Dope-growing booming amid the economic downturn

By Paul Peachey, Jerome Taylor

Against the steady hum of an extractor fan, the handheld video camera pans over a small forest of green plants. The unmistakable serrated leaves of cannabis flutter as gentle gusts of warm air from a heating unit waft over them.

The man who uploaded the video on to YouTube can barely contain his excitement. "There's a lot of branches," he squeaks. "These plants are getting nice and bushy really fast thanks to the hydroponics. It took me about an hour to make this hydroponics kit so if you want me to make you one, let me know."

Given the present economic conditions, the British Government is keen to encourage all sorts of new entrepreneurial initiatives. But the growth of Britain's private cannabis farms is probably not quite what the Treasury had in mind.

A clandestine industry has sprung up in the bedrooms, living rooms, cellars and roof tops of Britain. Some do it for personal consumption, others grow cannabis for organised criminal networks who make millions out of what they know is a comparatively low risk, high-profit crime.

The expansion of Britain's cannabis farms has been so rapid that police say they are now raiding as many as 20 illegal plantations a day.

More than 7000 farms were detected last year compared with 3000 three years earlier.

Figures released yesterday by Newcastle University suggest as much as £200 million ($400 million) of electricity is stolen every year by growers - many of whom are siphoning power directly from the mains supply to avoid suspiciously high electricity bills.

Jim, a 22-year-old mechanic from Yorkshire, has grown cannabis for the past five years, mainly at a friend's house. He says he makes about £10,000 every four months.

The explosion in cannabis farms has often been portrayed as a relatively harmless cottage industry that allows smokers to steer clear of criminal networks.

But the police have little time for such arguments. They say many of the small plantations are linked to criminal organisations involved in harder drugs, prostitution and trafficking.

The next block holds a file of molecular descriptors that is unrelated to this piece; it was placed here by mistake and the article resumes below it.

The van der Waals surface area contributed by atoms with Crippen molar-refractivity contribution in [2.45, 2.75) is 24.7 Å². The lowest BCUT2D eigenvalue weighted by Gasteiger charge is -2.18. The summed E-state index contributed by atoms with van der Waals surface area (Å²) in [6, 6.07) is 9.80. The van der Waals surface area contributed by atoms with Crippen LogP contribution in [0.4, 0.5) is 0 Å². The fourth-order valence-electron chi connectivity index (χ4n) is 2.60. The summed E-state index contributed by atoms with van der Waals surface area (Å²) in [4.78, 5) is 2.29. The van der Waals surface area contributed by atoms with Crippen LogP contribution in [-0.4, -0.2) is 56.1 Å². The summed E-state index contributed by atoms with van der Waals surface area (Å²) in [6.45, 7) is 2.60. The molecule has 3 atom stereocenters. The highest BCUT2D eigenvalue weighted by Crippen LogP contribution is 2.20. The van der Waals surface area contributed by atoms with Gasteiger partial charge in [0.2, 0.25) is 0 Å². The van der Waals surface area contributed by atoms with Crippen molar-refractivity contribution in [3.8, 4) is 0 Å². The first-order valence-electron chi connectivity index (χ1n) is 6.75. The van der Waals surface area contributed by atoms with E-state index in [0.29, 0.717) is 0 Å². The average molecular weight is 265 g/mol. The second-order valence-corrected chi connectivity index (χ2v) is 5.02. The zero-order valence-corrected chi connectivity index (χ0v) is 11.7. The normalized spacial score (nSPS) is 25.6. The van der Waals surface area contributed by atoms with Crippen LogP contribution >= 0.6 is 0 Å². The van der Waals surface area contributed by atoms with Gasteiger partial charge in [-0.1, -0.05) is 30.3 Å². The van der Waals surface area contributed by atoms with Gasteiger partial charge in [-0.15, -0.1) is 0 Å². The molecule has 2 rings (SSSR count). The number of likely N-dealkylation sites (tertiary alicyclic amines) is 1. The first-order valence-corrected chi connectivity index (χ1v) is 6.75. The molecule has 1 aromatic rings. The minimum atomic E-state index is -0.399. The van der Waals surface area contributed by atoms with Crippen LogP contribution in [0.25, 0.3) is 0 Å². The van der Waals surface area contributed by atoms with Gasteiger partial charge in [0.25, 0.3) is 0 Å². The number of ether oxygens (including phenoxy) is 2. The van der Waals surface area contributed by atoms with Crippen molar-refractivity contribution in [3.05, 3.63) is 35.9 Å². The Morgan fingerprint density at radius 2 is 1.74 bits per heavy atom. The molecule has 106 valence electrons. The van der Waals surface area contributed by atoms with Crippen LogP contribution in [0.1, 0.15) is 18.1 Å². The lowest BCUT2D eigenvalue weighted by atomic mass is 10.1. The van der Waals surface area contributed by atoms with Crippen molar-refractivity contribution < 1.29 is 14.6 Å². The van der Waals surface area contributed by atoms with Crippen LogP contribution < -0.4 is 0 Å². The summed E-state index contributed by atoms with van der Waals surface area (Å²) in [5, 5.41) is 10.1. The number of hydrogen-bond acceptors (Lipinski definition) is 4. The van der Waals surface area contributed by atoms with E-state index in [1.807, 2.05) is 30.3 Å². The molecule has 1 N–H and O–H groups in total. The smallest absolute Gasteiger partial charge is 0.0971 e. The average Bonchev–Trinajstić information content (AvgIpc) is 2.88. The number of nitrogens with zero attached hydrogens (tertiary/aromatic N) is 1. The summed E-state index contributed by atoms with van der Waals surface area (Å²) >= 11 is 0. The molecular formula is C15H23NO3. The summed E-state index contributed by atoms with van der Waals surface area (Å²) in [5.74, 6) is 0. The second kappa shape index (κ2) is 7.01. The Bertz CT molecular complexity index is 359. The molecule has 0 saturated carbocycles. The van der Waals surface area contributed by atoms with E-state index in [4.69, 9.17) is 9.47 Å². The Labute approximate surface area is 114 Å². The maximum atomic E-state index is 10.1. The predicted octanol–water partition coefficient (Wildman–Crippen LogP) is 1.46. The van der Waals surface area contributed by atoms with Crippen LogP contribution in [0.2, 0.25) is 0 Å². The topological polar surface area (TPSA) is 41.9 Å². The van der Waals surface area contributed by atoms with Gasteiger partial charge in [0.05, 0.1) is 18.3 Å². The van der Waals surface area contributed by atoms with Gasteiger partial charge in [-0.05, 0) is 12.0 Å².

British gangs have increasingly moved into the business, which used to be dominated by Southeast Asian gangs. Without the problem of having to elude border controls or high costs of transport, the crops have become attractive to domestic criminals.

A national project has found that of 7000 identified groups of organised criminals, a fifth are involved in cannabis cultivation or trafficking, said Commander Allan Gibson, of the Metropolitan Police. Robberies, burglaries and violence with guns have all increased because of the competition between rival groups.

The Association of Chief Police Officers found that gangs now try to avoid detection by splitting up large growing factories into a number of smaller plants based in homes. A number of "gardeners" are employed to manage smaller-scale operations across a number of sites.

These gardeners typically include criminals forced to work in factories to pay off "debts" to gangs.

Others look to hide the factories in industrial areas so the heavy use of electricity is less likely to be spotted. Daniel Lloyd, a businessman who runs an industrial park in Telford, Shropshire, said police recently raided a unit and discovered a secret farm.

"We had no idea it was there," he said.

"The man told us he needed a place to store gardening equipment and we leased him a unit. When the police raided it we discovered that he had laid out an entire farm with foil sheeting, heat lamps and insulation. Apparently he was shopped by a disgruntled friend."

For amateur horticulturists, the internet has made it easier to grow cannabis successfully. And the success of online seed shops has also made the process easier. Although the cultivation of cannabis is illegal, there is nothing to stop someone buying, selling or importing seeds.

- Independent

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